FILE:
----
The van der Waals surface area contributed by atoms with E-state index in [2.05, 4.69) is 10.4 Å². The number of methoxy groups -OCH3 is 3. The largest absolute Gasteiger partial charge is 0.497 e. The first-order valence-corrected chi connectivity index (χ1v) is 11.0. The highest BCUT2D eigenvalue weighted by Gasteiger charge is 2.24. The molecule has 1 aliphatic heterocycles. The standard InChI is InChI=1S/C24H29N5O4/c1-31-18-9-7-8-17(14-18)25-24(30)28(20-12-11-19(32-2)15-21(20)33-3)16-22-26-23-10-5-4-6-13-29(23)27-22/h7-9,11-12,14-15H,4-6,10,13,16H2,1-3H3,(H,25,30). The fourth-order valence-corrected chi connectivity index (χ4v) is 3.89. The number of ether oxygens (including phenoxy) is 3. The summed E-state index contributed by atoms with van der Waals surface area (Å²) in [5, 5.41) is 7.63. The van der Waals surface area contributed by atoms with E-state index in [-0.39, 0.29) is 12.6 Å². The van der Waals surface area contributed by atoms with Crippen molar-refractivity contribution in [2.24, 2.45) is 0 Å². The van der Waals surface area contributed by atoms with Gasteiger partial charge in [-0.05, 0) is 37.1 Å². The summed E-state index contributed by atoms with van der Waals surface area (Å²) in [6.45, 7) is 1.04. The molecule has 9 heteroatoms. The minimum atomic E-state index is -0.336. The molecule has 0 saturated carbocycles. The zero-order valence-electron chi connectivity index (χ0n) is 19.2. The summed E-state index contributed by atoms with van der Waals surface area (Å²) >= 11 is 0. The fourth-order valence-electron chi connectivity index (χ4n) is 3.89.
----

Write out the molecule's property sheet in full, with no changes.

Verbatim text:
The van der Waals surface area contributed by atoms with E-state index in [2.05, 4.69) is 10.4 Å². The number of methoxy groups -OCH3 is 3. The largest absolute Gasteiger partial charge is 0.497 e. The first-order valence-corrected chi connectivity index (χ1v) is 11.0. The highest BCUT2D eigenvalue weighted by Gasteiger charge is 2.24. The molecule has 1 aliphatic heterocycles. The standard InChI is InChI=1S/C24H29N5O4/c1-31-18-9-7-8-17(14-18)25-24(30)28(20-12-11-19(32-2)15-21(20)33-3)16-22-26-23-10-5-4-6-13-29(23)27-22/h7-9,11-12,14-15H,4-6,10,13,16H2,1-3H3,(H,25,30). The fourth-order valence-corrected chi connectivity index (χ4v) is 3.89. The number of ether oxygens (including phenoxy) is 3. The summed E-state index contributed by atoms with van der Waals surface area (Å²) in [5, 5.41) is 7.63. The van der Waals surface area contributed by atoms with E-state index in [-0.39, 0.29) is 12.6 Å². The van der Waals surface area contributed by atoms with Crippen molar-refractivity contribution in [2.24, 2.45) is 0 Å². The van der Waals surface area contributed by atoms with Gasteiger partial charge in [-0.05, 0) is 37.1 Å². The summed E-state index contributed by atoms with van der Waals surface area (Å²) in [6.45, 7) is 1.04. The molecule has 9 heteroatoms. The minimum atomic E-state index is -0.336. The molecule has 0 saturated carbocycles. The zero-order valence-electron chi connectivity index (χ0n) is 19.2. The summed E-state index contributed by atoms with van der Waals surface area (Å²) >= 11 is 0. The fourth-order valence-electron chi connectivity index (χ4n) is 3.89.